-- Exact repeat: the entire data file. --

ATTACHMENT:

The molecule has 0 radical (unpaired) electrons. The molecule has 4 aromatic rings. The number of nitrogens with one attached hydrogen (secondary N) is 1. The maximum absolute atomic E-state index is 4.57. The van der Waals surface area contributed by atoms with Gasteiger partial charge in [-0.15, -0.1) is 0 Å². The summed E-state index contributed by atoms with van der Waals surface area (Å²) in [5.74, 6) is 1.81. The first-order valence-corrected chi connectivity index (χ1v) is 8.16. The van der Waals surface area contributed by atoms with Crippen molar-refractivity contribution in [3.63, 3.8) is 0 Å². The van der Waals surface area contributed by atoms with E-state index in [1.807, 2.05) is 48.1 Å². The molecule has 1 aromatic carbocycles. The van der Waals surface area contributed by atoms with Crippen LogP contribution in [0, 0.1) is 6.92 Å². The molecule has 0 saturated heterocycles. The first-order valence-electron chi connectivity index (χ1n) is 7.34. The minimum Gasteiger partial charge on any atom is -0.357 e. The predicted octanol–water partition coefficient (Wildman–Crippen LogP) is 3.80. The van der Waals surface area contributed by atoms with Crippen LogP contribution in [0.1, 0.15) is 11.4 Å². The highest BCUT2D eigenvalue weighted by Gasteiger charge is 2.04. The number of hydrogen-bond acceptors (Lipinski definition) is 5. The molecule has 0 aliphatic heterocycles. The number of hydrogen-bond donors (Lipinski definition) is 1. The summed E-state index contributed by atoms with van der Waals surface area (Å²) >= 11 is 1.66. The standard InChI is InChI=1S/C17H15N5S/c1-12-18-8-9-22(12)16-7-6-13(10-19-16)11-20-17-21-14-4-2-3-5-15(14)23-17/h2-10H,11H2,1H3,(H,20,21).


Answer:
The molecule has 0 radical (unpaired) electrons. The molecule has 4 aromatic rings. The number of nitrogens with one attached hydrogen (secondary N) is 1. The maximum absolute atomic E-state index is 4.57. The van der Waals surface area contributed by atoms with Gasteiger partial charge in [-0.15, -0.1) is 0 Å². The summed E-state index contributed by atoms with van der Waals surface area (Å²) in [5.74, 6) is 1.81. The first-order valence-corrected chi connectivity index (χ1v) is 8.16. The van der Waals surface area contributed by atoms with Crippen molar-refractivity contribution in [3.63, 3.8) is 0 Å². The van der Waals surface area contributed by atoms with E-state index in [1.807, 2.05) is 48.1 Å². The molecule has 1 aromatic carbocycles. The van der Waals surface area contributed by atoms with Crippen LogP contribution in [0, 0.1) is 6.92 Å². The molecule has 0 saturated heterocycles. The first-order valence-electron chi connectivity index (χ1n) is 7.34. The minimum Gasteiger partial charge on any atom is -0.357 e. The predicted octanol–water partition coefficient (Wildman–Crippen LogP) is 3.80. The van der Waals surface area contributed by atoms with Crippen LogP contribution in [0.1, 0.15) is 11.4 Å². The highest BCUT2D eigenvalue weighted by Gasteiger charge is 2.04. The number of hydrogen-bond acceptors (Lipinski definition) is 5. The molecule has 0 aliphatic heterocycles. The number of hydrogen-bond donors (Lipinski definition) is 1. The summed E-state index contributed by atoms with van der Waals surface area (Å²) >= 11 is 1.66. The standard InChI is InChI=1S/C17H15N5S/c1-12-18-8-9-22(12)16-7-6-13(10-19-16)11-20-17-21-14-4-2-3-5-15(14)23-17/h2-10H,11H2,1H3,(H,20,21).